Quantifying the Assertion that Some Older People are in Better Shape than Others

It is undeniably the case that some older people are in relatively good shape when compared to their peers, and even when compared to individuals a decade or two younger. Aging is a process of damage accumulation, and thus you don't get to have a longer life expectancy in later life without being in better shape. In earlier old age a majority of the difference is made by lifestyle choices, but the longer you live the more of the difference becomes genetic in nature, the degree to which your physiology can resist or accommodate various forms of damage. Over the last decade researchers have increasingly worked to quantify exactly how the older people with better health are different from those who suffer more and die younger. This is all interesting work, but actually of little relevance to the future of human longevity. When, in the years ahead, clinics can repair the damage that causes aging, no-one will ever get to the point at which genetic differences and the ability to soldier on while very damaged become significant. Learning how a damaged system can better operate is really nowhere near as important as learning how to repair the damage.

In a pilot study on some of the oldest people of the world, researchers discovered that the perfusion of organs and muscles of the centenarians was as efficient as that in people who were 30 years younger. Results of the CIAO (Cilento Intitiative on Aging Outcome) pilot study suggest that low blood levels of the peptide hormone adrenomedullin (bio-ADM) are an indicator for such a good microcirculation. Making longevity measurable has long been a scientific goal as it could open up the avenue to a systematic identification of factors contributing to an extended life span.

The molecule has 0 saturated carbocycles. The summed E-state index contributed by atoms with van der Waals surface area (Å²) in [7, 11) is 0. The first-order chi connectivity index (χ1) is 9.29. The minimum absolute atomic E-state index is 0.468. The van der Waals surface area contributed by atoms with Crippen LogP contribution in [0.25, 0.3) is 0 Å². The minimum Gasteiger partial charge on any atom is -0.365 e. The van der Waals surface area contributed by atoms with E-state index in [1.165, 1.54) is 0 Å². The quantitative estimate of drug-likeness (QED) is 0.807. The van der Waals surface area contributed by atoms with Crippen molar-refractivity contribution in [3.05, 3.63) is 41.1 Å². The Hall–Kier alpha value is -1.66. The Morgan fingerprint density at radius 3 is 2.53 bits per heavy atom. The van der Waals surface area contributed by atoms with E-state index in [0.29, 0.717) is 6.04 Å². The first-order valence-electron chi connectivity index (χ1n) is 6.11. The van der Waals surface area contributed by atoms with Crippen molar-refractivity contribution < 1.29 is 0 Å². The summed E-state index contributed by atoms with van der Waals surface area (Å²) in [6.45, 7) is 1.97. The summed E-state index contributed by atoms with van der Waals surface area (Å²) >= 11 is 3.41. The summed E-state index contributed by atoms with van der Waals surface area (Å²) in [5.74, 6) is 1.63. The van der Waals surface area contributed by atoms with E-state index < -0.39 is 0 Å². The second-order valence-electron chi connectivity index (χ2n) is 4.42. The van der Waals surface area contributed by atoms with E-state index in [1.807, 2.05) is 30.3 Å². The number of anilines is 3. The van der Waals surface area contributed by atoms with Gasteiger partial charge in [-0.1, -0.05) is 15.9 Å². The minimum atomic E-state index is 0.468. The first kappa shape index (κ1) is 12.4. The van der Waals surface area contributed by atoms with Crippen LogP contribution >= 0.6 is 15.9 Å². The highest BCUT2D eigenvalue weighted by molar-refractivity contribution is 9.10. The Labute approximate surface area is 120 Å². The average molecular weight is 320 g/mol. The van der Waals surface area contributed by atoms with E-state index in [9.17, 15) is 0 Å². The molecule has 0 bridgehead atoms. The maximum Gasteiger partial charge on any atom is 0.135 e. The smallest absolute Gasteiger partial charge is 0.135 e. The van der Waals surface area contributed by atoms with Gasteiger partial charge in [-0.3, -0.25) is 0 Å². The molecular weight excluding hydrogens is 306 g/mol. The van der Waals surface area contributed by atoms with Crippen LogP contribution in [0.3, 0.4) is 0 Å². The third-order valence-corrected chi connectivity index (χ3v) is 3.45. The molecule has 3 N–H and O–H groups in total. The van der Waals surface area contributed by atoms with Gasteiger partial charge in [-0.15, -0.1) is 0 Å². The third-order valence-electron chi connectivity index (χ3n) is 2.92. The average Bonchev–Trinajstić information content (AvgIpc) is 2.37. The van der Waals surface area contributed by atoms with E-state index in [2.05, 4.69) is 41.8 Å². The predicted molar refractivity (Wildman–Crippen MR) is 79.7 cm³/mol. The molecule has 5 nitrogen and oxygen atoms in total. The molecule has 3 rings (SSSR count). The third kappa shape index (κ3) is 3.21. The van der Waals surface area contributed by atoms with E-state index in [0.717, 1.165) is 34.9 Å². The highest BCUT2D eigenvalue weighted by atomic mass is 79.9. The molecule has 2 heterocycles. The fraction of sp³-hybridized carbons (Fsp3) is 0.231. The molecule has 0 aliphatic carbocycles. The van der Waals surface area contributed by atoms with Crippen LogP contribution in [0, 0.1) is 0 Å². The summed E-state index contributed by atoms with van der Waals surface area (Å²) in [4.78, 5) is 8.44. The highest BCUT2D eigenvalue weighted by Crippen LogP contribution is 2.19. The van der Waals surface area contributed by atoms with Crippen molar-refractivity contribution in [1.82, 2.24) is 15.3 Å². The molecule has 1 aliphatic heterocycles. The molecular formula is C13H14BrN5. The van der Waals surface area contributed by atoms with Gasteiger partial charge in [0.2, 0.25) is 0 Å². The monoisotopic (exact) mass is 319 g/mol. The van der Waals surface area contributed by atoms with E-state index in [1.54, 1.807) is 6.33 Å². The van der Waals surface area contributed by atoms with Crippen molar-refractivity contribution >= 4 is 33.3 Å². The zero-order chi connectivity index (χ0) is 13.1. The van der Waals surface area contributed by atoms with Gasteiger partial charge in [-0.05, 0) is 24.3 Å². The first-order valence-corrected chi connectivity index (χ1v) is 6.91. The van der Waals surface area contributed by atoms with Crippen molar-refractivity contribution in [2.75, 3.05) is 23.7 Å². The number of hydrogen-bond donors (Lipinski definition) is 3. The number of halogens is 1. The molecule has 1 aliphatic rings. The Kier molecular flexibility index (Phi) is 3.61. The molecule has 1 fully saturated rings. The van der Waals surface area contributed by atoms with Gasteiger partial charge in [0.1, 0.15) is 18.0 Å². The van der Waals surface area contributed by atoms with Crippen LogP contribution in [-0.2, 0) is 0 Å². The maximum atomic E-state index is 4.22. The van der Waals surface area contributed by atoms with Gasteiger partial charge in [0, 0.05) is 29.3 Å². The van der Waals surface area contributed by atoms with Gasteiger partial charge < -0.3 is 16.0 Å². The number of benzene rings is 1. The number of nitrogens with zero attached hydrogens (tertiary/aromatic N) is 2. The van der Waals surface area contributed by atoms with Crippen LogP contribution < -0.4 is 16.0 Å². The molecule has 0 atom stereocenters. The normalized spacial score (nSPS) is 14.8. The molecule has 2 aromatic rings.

The team carried out comprehensive health and life style assessments of two study groups that live in the Cilento region, located in the province of Salerno in southern Italy: In the first were 29 so-called 'SuperAgers' (median age 92 years), while the second was made up of 52 younger relatives (median age 60 years, living in the same household) who are expected to live just as long because they have the same genetic background and have been exposed to the same environmental and lifestyle factors. Blood biomarker analyses measured levels of the heart-function biomarker MR-proANP, as well as a marker for kidney function (penKid) and bio-ADM. The last is a regulator of vasodilation and blood vessel integrity, which both affect blood pressure. The results were compared to those of a cohort of 194 healthy persons (median age 63.9 years), who were monitored over eight years in the earlier Malmö Preventive Project (MPP).

As expected, low values of MR-proANP and penKid among the subjects in the two younger control groups indicated no signs of heart or kidney dysfunction. In contrast, both biomarkers were elevated in the SuperAgers, possibly due to the process of organ aging. However, even though the older group had levels of the two biomarkers that were as high as those found in patients experiencing heart failure (HF) or acute kidney injury (AKI), they were in clinically good condition. Surprisingly, in the group of SuperAgers, the bio-ADM values - which are often pathologically elevated in HF or AKI patients - were as low as those in both reference groups. Very low concentrations of this biomarker indicate a well-functioning endothelial and microcirculatory system allowing good blood perfusion of organs and muscles. A good microcirculation is what makes marathon runners perform better at the same heart rate than the average man or woman on the street.

Link: http://www.eurekalert.org/pub_releases/2016-09/sg-gmi_1090216.php

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